I took a degree in English Literature for several reasons: * Through literature you can indirectly study any other subject. Authors simply write stories about what they're interested in - and so anything that has ever interested a human being can be found in a book somewhere! If I'm interested in quantum physics, there's endless "hard science fiction" novels, short stories and non-fiction books around. If I'm interested in psychological theory, there will be heaps of books on the subject. If I'm interested in a particular historical period, there will be endless books on that era, and, if I'm lucky, books FROM that era. Literature is a way to study anything and everything all at once. And only one element is inescapable (I think) when studying it: * Narrative theory. Narrative (i.e. story telling) is the most fundamental and defining aspect of literature. But narrative theory reveals that narrative is incredibly significant not only in literature but in every aspect of human life. (You'll have to trust me on that one!) * Literature encourages you to see things from another point of view, and seeing things from another point of view is incredibly important. The author Ian McEwan, for example, says this about the terrorists of 9/11: "What those holy fools clearly lacked, or clearly were able to deny themselves, was the ability to enter into the minds of the people they were being so cruel to. Amongst their crimes, is, was, a failure of the imagination, of the moral imagination. You cannot be cruel to someone if you fully understand what it is to be them. You have to somehow screen that out. You have to say to yourself, "They're not really humans." Or you have to bring into line some sort of powerful ideology or some crazed religious certainty in order to blot out that human instinct." So those are the main reasons I studied literature: you can indirectly study anything else; your narrative knowledge and skills improve (and hopefully your knowledge of narrative theory); and your imagination is nourished, encouraging you to imagine things from other people's point of view (preventing you from acting cruelly). As for recommending three (favourite) novels and short stories, that's more difficult!!! How about these? Novels: The Curious Incident of the Dog in the Night-time by Mark Haddon -- A brilliant book which encourages you to imagine things from the point of view of an autistic child. It's full of thought-provoking stuff, and it's hilarious most of the time. Slaughterhouse-5 by Kurt Voneggut -- Perhaps my all-time favourite novel, it mixes some crazy, hilarious science fiction with the author's real-life experiences of WWII to produce something really original and powerful. Tess of the d'Urbervilles by Thomas Hardy -- I could have picked any of Hardy's tragedies to be honest. These books are challenging to read not because of Hardy's immense vocabulary or ruthless intelligence but because they always leave you questioning everything and thinking (as my girlfriend beautifully put it) "What the hell is the point?" Short Stories: Answer by Fredric Brown -- The shortest short story I know. Any description would be longer than the story itself, so here it is: http://www.roma1.infn.it/~anzel/answer.html Sole Solution by Eric Frank Russell -- Also quite a short one, and an amazing example of our ability to imagine things from another point of view. Link: http://www.cityofderbywritingcompetition.org.uk/Eric%20Frank%20Russell%20-%20Sole%20Solution.htm Tom Edison's Shaggy Dog by Kurt Vonnegut -- I should probably have picked a better one, but I couldn't resist, it's just so funny. Basically, Thomas Edison, inventor of the lightbulb and the like, discovered that the most intelligent life form on earth was actually the dog. (Dog's are so smart they've managed to get humans to provide them with EVERYTHING and they don't have to do anything in return.) When Edison figures this out, the dogs agree to provide him with new inventions (including the lightbulb) so that he'll keep his mouth shut. Genius story. Available in the short story collection 'Welcome to the Monkey House'.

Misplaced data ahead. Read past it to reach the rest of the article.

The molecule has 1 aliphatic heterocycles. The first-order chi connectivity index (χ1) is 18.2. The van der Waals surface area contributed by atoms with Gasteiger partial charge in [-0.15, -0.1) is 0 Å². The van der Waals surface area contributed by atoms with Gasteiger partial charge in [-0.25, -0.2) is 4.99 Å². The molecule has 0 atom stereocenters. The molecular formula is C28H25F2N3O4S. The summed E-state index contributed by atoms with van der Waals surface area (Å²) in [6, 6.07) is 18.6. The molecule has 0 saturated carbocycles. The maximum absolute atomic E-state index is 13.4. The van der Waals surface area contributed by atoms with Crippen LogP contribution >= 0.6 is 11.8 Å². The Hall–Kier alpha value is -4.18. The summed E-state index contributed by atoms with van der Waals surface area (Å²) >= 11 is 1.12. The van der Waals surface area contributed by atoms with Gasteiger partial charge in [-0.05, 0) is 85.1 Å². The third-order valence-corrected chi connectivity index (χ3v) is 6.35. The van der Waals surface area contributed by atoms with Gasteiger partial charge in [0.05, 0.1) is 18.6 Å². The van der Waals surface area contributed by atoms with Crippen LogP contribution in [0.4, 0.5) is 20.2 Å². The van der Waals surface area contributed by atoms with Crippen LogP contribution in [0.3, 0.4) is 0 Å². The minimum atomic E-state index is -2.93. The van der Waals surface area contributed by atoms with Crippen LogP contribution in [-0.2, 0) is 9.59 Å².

Chrissie Originally Answered: Benefits of reading English literature?
"Literature" used to be popular fiction. Remember that, and it helps you understand what people were like when it was written. What made them laugh and cry, how they felt about things. For example, "Uncle Tom's Cabin" is a set-piece of 19th century American literature. You have the social reform side, the religious ideas, the motif of the child who is "too good to live in this world" and yet also the author reveals her personality at every step. In terms of English literature from the UK, it depends on the period what I would recommend. It covers such a long time, from the 9th century to today!! Definitely, a good translation of Beowulf...you'll recognise where LOTR came from. It's an adventure story. It's not really a novel, but a cracking good story. Tom Jones by Henry Fielding. It's a little long but very funny and quite racy in spots. Lots of spots! LOL Oliver Twist by Dickens, for the same reasons I mentioned above. He wrote it as installments in a magazine so every chapter is a different scene, he switches back and forth between the plot threads. Edgar Allan Poe, another American, is considered the "father" of the short story. You might read some of his stuff.
Chrissie Originally Answered: Benefits of reading English literature?
Reading Literature helps you understand allusions, symbols, and the even vocabulary and customs of our society. I would suggest Little Women (Louisa May Alcott), 1984 (George Orwell) , and Dracula (Bram Stoker). I don't read a lot of short stories, but The Butterfly Effect, and The Velt both by Ray Bradbury, left a lasting impression, as did The Lottery, by Shirley Jackson.